4 Easy Ways to Save Water in your Bathroom

Want to save money on your monthly water bill? Here’s how!

We’ve gathered some fun and innovative ways for you to save water in your bathroom. Water is our most valuable resource and not only does conserving water have a positive impact on the environment, it also allows you to save money on your monthly bills.

 

Take Shorter Showers

Use a timer to cut a few minutes off your shower time. Cutting your shower by just two minutes will help to save about 38 litres of water. You can save even more when you put a bucket in the shower to catch what’s usually wasted while you wait for the water to warm. Use this water for laundry or to water indoor plants.

Insulating your pipes will help to keep the water warm so you waste less waiting for your shower to get hot and you save on energy too. Insulated pipes are at a lower risk for freezing which could lead to a burst pipe and expensive water damage.

 

Turn off the Tap

When you are brushing your teeth, or washing your hands, don’t let the water run. Wet your toothbrush and turn off the tap while you brush. Better still, use a glass to catch the water while you’re wetting your toothbrush and use that for rinsing.

Wet your hands, then turn off the tap while you wash. Turn the tap on again for rinsing.

 

Check Taps and Toilets for Leaks

Leaking taps and toilets in the average household waste 37,854 litres of water a year which accounts for about 10% of your water bill. You can check for leaks by taking a reading of your water meter before you go to work and again when you get home. If you notice a difference, check that all the taps have new washers and inspect your toilet flapper for wear.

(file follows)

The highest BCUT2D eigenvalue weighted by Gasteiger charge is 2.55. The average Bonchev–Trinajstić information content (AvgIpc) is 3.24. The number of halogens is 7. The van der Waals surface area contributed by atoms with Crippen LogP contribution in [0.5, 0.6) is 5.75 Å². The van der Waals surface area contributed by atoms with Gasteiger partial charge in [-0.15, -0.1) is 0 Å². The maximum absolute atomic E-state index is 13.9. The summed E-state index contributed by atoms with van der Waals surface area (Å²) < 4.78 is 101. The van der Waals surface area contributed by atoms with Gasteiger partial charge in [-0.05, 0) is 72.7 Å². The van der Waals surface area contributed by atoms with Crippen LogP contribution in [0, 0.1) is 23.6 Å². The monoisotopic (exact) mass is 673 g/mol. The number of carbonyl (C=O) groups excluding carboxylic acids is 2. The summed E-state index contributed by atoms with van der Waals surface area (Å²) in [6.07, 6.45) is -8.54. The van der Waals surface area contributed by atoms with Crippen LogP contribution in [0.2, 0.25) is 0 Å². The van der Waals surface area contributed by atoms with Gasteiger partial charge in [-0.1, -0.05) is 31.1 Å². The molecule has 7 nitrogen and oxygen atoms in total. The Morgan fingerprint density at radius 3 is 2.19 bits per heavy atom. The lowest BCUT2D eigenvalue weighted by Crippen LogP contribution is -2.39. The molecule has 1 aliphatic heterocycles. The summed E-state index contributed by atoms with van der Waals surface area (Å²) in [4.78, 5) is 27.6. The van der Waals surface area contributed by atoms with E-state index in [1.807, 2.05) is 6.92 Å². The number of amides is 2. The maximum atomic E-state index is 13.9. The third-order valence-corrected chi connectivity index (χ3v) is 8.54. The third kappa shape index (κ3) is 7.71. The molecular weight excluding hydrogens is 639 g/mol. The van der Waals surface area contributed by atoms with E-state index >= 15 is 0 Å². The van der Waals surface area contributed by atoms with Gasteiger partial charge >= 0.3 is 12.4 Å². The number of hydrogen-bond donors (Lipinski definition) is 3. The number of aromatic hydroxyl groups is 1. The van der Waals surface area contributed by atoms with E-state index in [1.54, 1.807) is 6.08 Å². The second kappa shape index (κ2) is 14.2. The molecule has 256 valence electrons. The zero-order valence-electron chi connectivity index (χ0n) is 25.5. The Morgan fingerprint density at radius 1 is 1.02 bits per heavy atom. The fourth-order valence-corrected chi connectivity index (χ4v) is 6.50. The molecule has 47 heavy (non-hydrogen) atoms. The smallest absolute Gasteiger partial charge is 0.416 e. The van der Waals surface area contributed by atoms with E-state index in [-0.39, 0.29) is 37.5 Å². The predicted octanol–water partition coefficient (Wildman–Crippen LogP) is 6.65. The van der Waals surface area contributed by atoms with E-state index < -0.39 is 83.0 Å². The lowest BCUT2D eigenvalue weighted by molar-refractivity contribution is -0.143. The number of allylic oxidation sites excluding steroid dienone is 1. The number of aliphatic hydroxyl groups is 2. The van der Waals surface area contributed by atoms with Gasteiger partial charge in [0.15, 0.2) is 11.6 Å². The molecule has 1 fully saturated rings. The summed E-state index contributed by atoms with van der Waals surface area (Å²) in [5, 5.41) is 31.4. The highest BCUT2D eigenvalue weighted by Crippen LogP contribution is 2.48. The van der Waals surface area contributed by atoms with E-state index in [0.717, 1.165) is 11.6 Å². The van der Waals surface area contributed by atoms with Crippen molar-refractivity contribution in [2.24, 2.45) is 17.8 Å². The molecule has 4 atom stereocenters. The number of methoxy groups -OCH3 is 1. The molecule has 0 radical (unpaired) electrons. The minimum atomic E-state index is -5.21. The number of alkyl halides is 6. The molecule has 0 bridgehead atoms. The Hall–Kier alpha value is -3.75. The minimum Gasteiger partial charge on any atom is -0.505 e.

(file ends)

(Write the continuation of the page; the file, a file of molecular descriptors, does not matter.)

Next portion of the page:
The toilet flapper is the valve that opens when you flush to let water into the bowl and should close again, forming a tight seal. A worn flapper will continue to allow water to leak from the tank into the bowl long after you have flushed.

 

Install Low-Flow Fixtures

Opt for a low-flow toilet that uses only six litres. That means you use 70% less water for every flush and reduce your household consumption by up to 30%. If you can’t afford a new toilet, simply fill an old water bottle and place it in the tank so you use less with every flush.

Low-flow taps and showerheads use considerably less water for water savings of 25-60% (depending on the kind you get). If you aren’t sure if you have a low-flow shower head, place a bucket under your shower and use a marker to draw a line at the 3.8 litres (1 gallon) mark. Now turn the shower on—if it takes less than 20 seconds to reach the mark, you can really benefit from a new shower head. 

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